The Neoplatonic School of Athens
From the late fourth until the early sixth century A.D. Platonic philosophy thrived in primarily two cities: Athens and Alexandria.
The founder of the Neoplatonic School of Athens is considered to have been Plutarch of Athens (c.350-432) whose entire work, basically commentaries on Plato and Aristotle, has been lost. Plutarch’s disciple and successor as head of the school was Syrianus (?-c.437) from whom we possess a philosophical commentary on books Β, Γ, Μ and N of Aristotle’s Metaphysics as well as two technical treatises on rhetoric. However, the great philosophical figure of Athens in the fifth century was Proclus (412-485), a prominent disciple and successor of Syrianus, whose tireless literary production has survived to a considerable extent. Proclus was succeeded by Marinus (c. 440-?) from whose pen we possess an hagiological biography of his teacher. Subsequently head of the school became Isidorus (c.450-c.520), an enthusiastic man with little confidence in the power of reason. His work is wholly lost. He was succeeded by Damascius (c.462-540) from whom extensive texts survive to date. He was the last official representative (or diadochus = successor) of a long philosophical tradition that liked to consider itself the direct historical descendent of Plato’s Academy. The School of Athens was forcefully closed down in 529 with a decree by the emperor Justinian which prohibited the teaching of philosophy.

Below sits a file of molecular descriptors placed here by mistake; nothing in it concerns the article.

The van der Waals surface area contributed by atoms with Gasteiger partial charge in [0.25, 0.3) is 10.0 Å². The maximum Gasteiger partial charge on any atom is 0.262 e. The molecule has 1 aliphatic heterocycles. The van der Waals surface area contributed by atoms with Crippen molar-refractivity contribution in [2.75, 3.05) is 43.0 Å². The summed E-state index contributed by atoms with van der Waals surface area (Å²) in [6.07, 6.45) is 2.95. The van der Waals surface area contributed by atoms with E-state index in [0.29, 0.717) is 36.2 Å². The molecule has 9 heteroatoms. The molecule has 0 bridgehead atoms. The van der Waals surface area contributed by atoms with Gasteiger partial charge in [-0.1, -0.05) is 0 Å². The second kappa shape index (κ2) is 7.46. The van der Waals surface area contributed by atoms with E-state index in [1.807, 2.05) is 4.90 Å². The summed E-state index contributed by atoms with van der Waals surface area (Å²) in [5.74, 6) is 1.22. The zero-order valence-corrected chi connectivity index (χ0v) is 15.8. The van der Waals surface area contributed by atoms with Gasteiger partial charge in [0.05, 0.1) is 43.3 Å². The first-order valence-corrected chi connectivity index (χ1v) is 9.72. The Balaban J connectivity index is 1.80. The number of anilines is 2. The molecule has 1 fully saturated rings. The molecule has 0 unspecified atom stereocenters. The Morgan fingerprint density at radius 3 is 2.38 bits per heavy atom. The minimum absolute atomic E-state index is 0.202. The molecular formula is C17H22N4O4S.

In contradistinction to the Neoplatonic School of Alexandria, which was basically devoted to the study of Aristotle and rhetoric, the School of Athens focused on metaphysics, theology and ontology. Some prominent features of the school include: the welcoming of the Chaldaean Oracles as sacred scriptures of Platonism, the acceptance of so-called “henads” (= unities) as immediate and supra-noetic products of the transcendent One, the multiplication of intermediary metaphysical stages that would allow for the smooth transition across the three distinct levels of intelligible reality (One, Intellect, Soul), and the emphasis on the tripartite but essentially dynamic structure of Being.